The script begins with a 68 page first act in which Acre Stowe, a city employee, has been tasked with finding the perfect spot for a first response facility. The idea is that they want to build this building close to where all the accidents happen to cut down on response time. By taking data from the past seven years he’s come up with a weighted average that pin-points the spot where the contractor should build.
Lobbyists aren’t happy with the location and give Acre data that they suspect will get a location more to their liking. And yet, when he breaks it down and plugs their data into his equation, he comes up with the same location.
This leads him out to this specific location, and it’s here where he sees a starburst glistening off a skyscraper. And it’s within this starburst that he sees a pattern. A pattern that he starts to see everywhere. He begins following the pattern to different locations around the city, marking each location on a map. And eventually, realizing that the locations on the map create a design that looks like the starburst.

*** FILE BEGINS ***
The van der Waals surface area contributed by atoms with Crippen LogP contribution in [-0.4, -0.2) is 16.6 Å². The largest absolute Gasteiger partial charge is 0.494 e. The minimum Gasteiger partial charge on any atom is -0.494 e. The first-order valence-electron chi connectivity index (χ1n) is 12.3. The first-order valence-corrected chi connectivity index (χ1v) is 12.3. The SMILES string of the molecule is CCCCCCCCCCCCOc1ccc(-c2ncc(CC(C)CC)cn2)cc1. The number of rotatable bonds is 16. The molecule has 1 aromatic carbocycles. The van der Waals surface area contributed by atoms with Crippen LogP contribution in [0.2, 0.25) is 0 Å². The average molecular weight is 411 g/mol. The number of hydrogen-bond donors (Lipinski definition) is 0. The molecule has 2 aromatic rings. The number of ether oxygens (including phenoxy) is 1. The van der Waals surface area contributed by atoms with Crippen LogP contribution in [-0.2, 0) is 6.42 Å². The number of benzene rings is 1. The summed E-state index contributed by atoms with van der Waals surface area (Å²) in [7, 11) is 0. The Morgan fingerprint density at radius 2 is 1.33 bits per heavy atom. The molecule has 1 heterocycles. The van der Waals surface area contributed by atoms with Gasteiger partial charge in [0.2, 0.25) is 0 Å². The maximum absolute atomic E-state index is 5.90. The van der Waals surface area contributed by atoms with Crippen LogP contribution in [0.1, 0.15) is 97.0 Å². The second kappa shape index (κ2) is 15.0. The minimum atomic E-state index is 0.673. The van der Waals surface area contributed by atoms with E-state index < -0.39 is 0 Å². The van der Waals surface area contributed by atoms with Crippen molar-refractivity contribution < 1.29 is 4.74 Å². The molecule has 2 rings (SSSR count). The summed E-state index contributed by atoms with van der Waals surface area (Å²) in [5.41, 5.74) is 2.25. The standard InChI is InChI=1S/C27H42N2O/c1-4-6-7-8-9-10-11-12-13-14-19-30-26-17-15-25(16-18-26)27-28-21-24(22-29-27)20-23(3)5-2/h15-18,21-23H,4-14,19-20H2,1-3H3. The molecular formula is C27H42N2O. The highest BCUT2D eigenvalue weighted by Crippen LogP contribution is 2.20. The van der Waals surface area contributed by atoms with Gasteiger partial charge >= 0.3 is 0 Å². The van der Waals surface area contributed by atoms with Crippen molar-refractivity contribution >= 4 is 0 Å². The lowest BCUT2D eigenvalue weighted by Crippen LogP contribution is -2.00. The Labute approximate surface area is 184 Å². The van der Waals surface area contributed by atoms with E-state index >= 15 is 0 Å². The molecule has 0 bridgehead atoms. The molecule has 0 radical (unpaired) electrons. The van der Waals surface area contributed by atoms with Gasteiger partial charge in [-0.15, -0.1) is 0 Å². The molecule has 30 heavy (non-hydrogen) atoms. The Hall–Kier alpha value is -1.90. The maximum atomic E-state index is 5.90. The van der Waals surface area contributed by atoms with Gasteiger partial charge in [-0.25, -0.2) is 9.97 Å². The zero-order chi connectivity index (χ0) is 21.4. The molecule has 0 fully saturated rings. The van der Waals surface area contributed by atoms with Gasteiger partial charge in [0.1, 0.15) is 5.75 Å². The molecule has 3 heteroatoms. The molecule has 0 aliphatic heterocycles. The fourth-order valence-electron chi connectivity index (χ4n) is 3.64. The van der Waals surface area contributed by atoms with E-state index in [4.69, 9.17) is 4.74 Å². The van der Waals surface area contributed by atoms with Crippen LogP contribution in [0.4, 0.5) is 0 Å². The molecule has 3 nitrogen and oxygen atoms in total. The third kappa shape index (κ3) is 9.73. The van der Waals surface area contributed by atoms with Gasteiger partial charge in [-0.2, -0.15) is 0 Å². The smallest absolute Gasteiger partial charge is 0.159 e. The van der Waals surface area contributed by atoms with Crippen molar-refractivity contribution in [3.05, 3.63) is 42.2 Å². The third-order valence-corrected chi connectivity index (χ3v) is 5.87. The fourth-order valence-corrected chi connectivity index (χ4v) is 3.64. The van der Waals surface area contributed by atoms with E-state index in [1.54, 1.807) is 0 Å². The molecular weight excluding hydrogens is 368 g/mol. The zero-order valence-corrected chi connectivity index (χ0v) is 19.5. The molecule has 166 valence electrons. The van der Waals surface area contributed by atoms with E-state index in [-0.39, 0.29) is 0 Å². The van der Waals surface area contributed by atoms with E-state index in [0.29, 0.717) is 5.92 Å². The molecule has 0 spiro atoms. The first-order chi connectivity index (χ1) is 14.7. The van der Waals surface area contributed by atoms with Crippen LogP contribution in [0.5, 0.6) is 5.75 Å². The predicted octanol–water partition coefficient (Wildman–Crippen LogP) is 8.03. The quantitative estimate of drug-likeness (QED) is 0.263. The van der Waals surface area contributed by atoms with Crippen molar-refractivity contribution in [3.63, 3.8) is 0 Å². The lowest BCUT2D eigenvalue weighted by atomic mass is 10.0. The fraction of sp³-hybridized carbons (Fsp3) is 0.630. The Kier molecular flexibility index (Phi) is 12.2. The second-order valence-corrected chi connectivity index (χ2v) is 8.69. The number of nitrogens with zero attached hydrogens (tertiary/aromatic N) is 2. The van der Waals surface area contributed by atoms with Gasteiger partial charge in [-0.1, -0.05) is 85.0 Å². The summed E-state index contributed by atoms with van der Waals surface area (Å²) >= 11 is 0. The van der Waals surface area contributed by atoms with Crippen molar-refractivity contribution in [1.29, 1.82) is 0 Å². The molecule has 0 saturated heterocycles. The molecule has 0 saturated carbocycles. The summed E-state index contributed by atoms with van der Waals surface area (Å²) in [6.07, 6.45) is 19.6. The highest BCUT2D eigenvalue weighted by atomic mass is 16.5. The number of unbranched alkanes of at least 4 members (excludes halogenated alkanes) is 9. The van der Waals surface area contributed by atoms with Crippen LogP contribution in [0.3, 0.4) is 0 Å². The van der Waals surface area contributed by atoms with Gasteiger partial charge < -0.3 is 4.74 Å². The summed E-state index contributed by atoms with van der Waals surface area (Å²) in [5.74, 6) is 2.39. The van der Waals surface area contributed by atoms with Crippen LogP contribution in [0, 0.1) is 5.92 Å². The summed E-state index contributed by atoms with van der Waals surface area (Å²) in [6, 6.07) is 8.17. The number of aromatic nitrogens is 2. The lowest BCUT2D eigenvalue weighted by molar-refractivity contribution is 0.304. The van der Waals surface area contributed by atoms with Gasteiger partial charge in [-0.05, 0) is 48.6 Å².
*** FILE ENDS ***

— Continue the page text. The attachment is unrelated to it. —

The journey blossoms as the first act spans around eight years or so and Acre meets and joins a cult-like group of scientists who are investigating the same phenomenon. To go into more detail would be counter-productive as it’s not entirely clear what they’re looking for or what they find. In fact, the first act ends with Acre resigned to the fact that they’ve hit a dead end.
Acre’s story ends here, and we pick up with ten boys, aged 7-12, who discover something called a ‘Maker’ which ejects strange discs. Without much explanation the boys discover that the discs have strange abilities and eventually the boys can build rocket-like toys out of them and control their flight with small ‘controller’ discs. By holding or wearing these controller discs they merely have to yell, “launch” and the rockets take flight.
Then slowly, as they toil with their rockets they discover that they can in fact create creatures with these discs and control their actions. The controller disc now acts like a Wii remote...